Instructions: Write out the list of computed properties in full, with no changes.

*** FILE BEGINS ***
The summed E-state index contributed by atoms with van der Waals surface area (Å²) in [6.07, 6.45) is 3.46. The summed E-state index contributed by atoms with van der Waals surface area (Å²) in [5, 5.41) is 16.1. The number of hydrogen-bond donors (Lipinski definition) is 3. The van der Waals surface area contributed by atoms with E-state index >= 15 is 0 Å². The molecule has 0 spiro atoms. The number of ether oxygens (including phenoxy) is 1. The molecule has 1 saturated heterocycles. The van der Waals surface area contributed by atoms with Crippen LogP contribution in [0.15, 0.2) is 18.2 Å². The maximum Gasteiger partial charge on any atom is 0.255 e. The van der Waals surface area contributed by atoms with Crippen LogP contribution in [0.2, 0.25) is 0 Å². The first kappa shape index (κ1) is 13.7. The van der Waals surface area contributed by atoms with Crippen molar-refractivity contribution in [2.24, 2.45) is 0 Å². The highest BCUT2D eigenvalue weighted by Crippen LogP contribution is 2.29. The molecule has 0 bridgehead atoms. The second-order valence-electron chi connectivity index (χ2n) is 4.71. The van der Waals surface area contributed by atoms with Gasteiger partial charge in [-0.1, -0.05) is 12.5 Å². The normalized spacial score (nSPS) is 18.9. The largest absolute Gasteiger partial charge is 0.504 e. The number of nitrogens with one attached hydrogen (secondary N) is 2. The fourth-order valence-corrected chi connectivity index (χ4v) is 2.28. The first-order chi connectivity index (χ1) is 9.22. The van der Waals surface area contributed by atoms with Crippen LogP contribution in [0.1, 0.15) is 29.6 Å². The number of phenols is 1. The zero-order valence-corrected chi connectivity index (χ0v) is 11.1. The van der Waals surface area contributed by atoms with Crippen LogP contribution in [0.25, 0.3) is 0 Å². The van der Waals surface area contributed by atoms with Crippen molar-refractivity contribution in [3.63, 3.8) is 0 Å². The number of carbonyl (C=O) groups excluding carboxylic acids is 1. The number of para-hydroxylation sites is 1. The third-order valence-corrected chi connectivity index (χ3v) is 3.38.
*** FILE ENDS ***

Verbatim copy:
The summed E-state index contributed by atoms with van der Waals surface area (Å²) in [6.07, 6.45) is 3.46. The summed E-state index contributed by atoms with van der Waals surface area (Å²) in [5, 5.41) is 16.1. The number of hydrogen-bond donors (Lipinski definition) is 3. The van der Waals surface area contributed by atoms with E-state index >= 15 is 0 Å². The molecule has 0 spiro atoms. The number of ether oxygens (including phenoxy) is 1. The molecule has 1 saturated heterocycles. The van der Waals surface area contributed by atoms with Crippen LogP contribution in [0.15, 0.2) is 18.2 Å². The maximum Gasteiger partial charge on any atom is 0.255 e. The van der Waals surface area contributed by atoms with Crippen LogP contribution in [0.2, 0.25) is 0 Å². The first kappa shape index (κ1) is 13.7. The van der Waals surface area contributed by atoms with Crippen molar-refractivity contribution in [2.24, 2.45) is 0 Å². The highest BCUT2D eigenvalue weighted by Crippen LogP contribution is 2.29. The molecule has 0 bridgehead atoms. The second-order valence-electron chi connectivity index (χ2n) is 4.71. The van der Waals surface area contributed by atoms with Gasteiger partial charge in [-0.1, -0.05) is 12.5 Å². The normalized spacial score (nSPS) is 18.9. The largest absolute Gasteiger partial charge is 0.504 e. The number of nitrogens with one attached hydrogen (secondary N) is 2. The fourth-order valence-corrected chi connectivity index (χ4v) is 2.28. The first-order chi connectivity index (χ1) is 9.22. The van der Waals surface area contributed by atoms with Crippen LogP contribution in [0.1, 0.15) is 29.6 Å². The number of phenols is 1. The zero-order valence-corrected chi connectivity index (χ0v) is 11.1. The van der Waals surface area contributed by atoms with Crippen LogP contribution in [0.25, 0.3) is 0 Å². The van der Waals surface area contributed by atoms with Crippen molar-refractivity contribution in [3.63, 3.8) is 0 Å². The number of carbonyl (C=O) groups excluding carboxylic acids is 1. The number of para-hydroxylation sites is 1. The third-order valence-corrected chi connectivity index (χ3v) is 3.38.